TriMet may pursue condemnation for Tualatin train station
TriMet has asked to push its Architectural Review Board hearing back 77 days to June 20
TUALATIN - TriMet has hit another roadblock in its quest to construct a Tualatin commuter rail station. And that roadblock might only reach resolution through a condemnation hearing.
In a letter issued to the agency March 22, Zian Limited Partnership informed TriMet that its current application for plans to construct a station just to the east of its Hedges Green Shopping Center property was in need of something - permission to use about 8 feet of property.
The property, according to Bolar Brown, Haggen store manager, stretches north to south along the eastern boundary of Zian's property, which abuts much of what is considered Haggen's parking lot.
Without that easement, Zian claims that TriMet cannot continue with its land-use application and architectural review process for its station. And in the letter written by attorney Steven L. Pfeiffer, Zian states that the company is not interested in selling the property to TriMet either, possibly leaving the agency only one option: condemnation.
TriMet submitted a letter to the city of Tualatin Wednesday asking that the Architectural Review Board hearing on the proposed station scheduled for April 4 be pushed back to June 20.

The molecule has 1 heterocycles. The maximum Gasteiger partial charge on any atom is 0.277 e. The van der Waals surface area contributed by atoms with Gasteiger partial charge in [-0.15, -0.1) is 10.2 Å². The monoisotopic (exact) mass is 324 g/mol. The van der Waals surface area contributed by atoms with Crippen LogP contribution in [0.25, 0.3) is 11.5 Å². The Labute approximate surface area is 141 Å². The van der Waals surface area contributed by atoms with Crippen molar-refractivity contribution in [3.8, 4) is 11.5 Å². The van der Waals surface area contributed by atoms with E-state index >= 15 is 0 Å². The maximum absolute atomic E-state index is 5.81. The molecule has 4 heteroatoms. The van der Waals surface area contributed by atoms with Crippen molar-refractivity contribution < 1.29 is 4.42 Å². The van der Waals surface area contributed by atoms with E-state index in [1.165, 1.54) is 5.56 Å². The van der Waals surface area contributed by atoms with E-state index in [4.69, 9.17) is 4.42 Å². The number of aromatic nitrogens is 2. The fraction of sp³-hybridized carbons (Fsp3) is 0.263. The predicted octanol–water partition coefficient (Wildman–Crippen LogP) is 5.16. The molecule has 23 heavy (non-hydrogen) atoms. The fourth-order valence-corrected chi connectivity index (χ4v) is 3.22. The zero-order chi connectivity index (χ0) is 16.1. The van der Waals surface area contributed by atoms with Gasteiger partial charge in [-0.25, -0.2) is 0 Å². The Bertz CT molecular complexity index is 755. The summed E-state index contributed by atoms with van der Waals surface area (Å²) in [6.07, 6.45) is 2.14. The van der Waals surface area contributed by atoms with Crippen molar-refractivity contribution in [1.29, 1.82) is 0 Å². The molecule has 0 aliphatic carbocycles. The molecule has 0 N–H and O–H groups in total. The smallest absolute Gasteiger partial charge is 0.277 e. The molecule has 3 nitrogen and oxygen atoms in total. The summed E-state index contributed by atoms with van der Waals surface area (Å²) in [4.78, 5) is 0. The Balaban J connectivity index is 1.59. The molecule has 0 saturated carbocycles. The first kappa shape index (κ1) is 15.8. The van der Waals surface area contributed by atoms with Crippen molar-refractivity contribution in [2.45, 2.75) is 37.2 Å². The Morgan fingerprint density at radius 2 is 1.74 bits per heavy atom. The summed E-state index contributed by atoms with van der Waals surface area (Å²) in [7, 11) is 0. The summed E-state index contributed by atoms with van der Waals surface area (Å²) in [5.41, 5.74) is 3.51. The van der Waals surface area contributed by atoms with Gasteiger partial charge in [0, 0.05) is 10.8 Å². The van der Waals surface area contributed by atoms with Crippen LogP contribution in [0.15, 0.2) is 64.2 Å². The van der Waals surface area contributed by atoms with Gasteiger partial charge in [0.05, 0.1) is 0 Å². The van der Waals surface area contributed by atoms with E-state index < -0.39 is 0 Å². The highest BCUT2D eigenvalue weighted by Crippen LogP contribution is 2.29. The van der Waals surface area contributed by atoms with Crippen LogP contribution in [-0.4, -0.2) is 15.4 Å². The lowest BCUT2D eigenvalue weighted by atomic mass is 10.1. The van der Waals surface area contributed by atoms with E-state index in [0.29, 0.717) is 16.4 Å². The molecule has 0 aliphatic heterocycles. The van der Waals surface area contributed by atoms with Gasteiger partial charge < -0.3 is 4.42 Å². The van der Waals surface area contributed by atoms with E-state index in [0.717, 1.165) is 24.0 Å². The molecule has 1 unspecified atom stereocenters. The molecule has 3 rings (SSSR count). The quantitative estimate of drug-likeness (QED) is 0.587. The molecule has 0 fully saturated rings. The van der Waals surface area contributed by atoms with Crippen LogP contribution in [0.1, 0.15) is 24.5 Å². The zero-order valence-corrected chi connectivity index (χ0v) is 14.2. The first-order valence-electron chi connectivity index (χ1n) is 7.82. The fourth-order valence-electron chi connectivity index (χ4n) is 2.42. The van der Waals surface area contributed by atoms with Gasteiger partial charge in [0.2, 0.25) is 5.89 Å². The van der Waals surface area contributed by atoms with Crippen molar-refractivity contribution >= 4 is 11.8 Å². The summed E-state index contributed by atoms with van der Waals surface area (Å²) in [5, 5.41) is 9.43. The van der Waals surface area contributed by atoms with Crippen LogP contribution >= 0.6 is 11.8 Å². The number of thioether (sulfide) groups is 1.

The 77-day extension, said TriMet spokeswoman Mary Fetsch, will be used to address 'procedural issues' raised in letters from Zian and Brown, the Tualatin Haggen store manager.
Fetsch said the procedural issues TriMet would be looking into focus on express written authority for property. She noted that the written authority required for the proposed station might be sought through the courts or a legal process.
Fetsch also mentioned 'authority' granted by the TriMet board that the agency initially thought was enough to allow the Tualatin station project to move through land-use and architectural reviews.
TriMet's board passed a resolution that authorizes the agency to pursue condemnation hearings for properties needed for the project if necessary.
But according to Zian, TriMet needs to have the written authority before the agency can proceed with an architectural review.
In a letter sent to the Tualatin Architectural Review Board dated March 22, Brown asks that TriMet be required to amend its legal description of its plans for the commuter rail station to include TriMet's intentions to condemn additional property for the project.
Fetsch said TriMet plans to hold another developers' meeting to discuss the project in Tualatin prior to June 20.